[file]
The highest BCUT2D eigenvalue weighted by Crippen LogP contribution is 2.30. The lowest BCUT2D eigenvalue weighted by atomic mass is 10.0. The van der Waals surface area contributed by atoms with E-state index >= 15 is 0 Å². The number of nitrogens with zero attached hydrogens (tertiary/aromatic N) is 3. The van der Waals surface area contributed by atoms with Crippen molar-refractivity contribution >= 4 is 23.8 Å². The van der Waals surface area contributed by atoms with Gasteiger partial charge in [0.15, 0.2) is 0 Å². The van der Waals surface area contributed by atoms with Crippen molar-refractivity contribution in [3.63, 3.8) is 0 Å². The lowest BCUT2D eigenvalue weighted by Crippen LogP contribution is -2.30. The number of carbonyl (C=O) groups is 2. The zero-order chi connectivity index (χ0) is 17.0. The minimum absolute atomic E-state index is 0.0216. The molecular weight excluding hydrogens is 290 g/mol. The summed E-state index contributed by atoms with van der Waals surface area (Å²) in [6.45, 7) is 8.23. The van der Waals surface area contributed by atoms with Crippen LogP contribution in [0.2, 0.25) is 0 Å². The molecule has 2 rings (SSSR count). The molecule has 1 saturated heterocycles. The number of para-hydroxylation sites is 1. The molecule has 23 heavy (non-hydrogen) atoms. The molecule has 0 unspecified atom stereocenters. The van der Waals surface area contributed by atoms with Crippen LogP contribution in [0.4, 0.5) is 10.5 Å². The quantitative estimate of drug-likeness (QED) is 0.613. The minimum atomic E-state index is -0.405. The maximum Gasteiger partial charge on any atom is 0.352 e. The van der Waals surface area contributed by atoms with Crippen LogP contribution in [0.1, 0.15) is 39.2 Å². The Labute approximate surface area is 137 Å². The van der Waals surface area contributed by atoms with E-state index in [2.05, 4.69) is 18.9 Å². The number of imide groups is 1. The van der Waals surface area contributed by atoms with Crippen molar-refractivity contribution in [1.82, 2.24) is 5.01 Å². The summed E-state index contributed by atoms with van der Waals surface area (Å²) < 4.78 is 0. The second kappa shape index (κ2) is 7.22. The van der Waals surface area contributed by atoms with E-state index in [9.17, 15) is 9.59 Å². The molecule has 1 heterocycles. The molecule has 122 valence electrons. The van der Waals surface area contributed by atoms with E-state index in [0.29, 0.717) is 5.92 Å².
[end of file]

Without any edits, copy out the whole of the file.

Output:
The highest BCUT2D eigenvalue weighted by Crippen LogP contribution is 2.30. The lowest BCUT2D eigenvalue weighted by atomic mass is 10.0. The van der Waals surface area contributed by atoms with E-state index >= 15 is 0 Å². The number of nitrogens with zero attached hydrogens (tertiary/aromatic N) is 3. The van der Waals surface area contributed by atoms with Crippen molar-refractivity contribution >= 4 is 23.8 Å². The van der Waals surface area contributed by atoms with Gasteiger partial charge in [0.15, 0.2) is 0 Å². The van der Waals surface area contributed by atoms with Crippen molar-refractivity contribution in [3.63, 3.8) is 0 Å². The lowest BCUT2D eigenvalue weighted by Crippen LogP contribution is -2.30. The number of carbonyl (C=O) groups is 2. The zero-order chi connectivity index (χ0) is 17.0. The minimum absolute atomic E-state index is 0.0216. The molecular weight excluding hydrogens is 290 g/mol. The summed E-state index contributed by atoms with van der Waals surface area (Å²) in [6.45, 7) is 8.23. The van der Waals surface area contributed by atoms with Crippen LogP contribution in [0.2, 0.25) is 0 Å². The molecule has 2 rings (SSSR count). The molecule has 1 saturated heterocycles. The number of para-hydroxylation sites is 1. The molecule has 23 heavy (non-hydrogen) atoms. The molecule has 0 unspecified atom stereocenters. The van der Waals surface area contributed by atoms with Crippen LogP contribution in [0.4, 0.5) is 10.5 Å². The quantitative estimate of drug-likeness (QED) is 0.613. The minimum atomic E-state index is -0.405. The maximum Gasteiger partial charge on any atom is 0.352 e. The van der Waals surface area contributed by atoms with Crippen LogP contribution in [0.1, 0.15) is 39.2 Å². The Labute approximate surface area is 137 Å². The van der Waals surface area contributed by atoms with E-state index in [2.05, 4.69) is 18.9 Å². The number of imide groups is 1. The van der Waals surface area contributed by atoms with Crippen molar-refractivity contribution in [1.82, 2.24) is 5.01 Å². The summed E-state index contributed by atoms with van der Waals surface area (Å²) < 4.78 is 0. The second kappa shape index (κ2) is 7.22. The van der Waals surface area contributed by atoms with E-state index in [9.17, 15) is 9.59 Å². The molecule has 1 heterocycles. The molecule has 122 valence electrons. The van der Waals surface area contributed by atoms with E-state index in [0.29, 0.717) is 5.92 Å².